Washington, D.C., June 16, 2005 -- Three African presidents visiting Washington this week stressed strong support of U.S. President George W. Bush's initiative to promote democracy and economic development in Africa during a series of interviews with the Voice of America (VOA).
In television interviews with VOA's Africa Journal host Vincent Makori, President Hifikepunye Pohamba of Namibia and President John Kufuor of Ghana discussed the need to improve democracy and economic freedom and stability for the people of Africa. Other topics included the upcoming G-8 Summit, debt-cancellation, democracy-building, and increased U.S.-African trade.
President Pohamba of Namibia encouraged all Africans, particularly African leaders, to join in the fight for democracy. "Democracy is irreversible. Democracy is here to stay [in Namibia]," said Pohamba. "We have to work for democracy in our countries, and a democracy, in most cases, is expressed through elections, through the wishes of the people," he added.
Ghana President Kufor praised the recent G-8 finance ministers' decision to cancel billions in debt owed by the world's poorest nations, adding, "Every bit of aid counts towards reducing Africa's debt burden."
In a radio interview with VOA's Hausa Service on Wednesday, President Tandja Mamadu of Niger identified poverty, hunger, and bad politicians as the greatest threat to the development of viable democracy in Niger and most parts of Africa. "Developing a viable democracy in a poor country such as Niger where poverty and hunger are commonplace is often difficult, " he said. "We told President Bush that we need help in these areas if democracy is to have a foothold."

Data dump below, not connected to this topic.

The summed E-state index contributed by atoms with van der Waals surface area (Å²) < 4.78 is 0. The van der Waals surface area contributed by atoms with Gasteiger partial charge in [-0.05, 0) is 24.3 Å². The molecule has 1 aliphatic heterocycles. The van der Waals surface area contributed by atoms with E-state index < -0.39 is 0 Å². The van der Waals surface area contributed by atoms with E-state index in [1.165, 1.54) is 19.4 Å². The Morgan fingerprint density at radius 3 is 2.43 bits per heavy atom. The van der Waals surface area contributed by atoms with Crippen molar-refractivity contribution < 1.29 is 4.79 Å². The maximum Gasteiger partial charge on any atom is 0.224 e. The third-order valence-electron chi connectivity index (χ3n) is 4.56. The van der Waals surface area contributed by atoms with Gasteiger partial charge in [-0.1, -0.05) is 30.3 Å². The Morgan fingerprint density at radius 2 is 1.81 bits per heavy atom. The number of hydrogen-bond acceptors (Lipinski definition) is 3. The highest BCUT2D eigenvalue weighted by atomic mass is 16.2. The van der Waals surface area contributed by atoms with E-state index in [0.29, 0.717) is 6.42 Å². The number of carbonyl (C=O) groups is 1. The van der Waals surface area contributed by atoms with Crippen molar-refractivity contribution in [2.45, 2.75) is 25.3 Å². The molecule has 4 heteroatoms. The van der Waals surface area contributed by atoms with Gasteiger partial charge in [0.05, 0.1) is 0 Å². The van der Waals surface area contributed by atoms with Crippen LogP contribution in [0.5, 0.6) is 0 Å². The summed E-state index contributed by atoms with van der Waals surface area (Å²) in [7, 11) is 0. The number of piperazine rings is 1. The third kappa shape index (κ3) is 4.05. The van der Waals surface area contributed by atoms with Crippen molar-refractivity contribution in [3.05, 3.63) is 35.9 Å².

The interviews can be found on VOA's website at www.VOANews.com.
The Voice of America, which first went on the air in 1942, is a multimedia international broadcasting service funded by the U.S. government through the Broadcasting Board of Governors. VOA broadcasts more than 1,000 hours of news, information, educational, and cultural programming every week to an estimated worldwide audience of more than 100 million people. Programs are produced in 44 languages including English.
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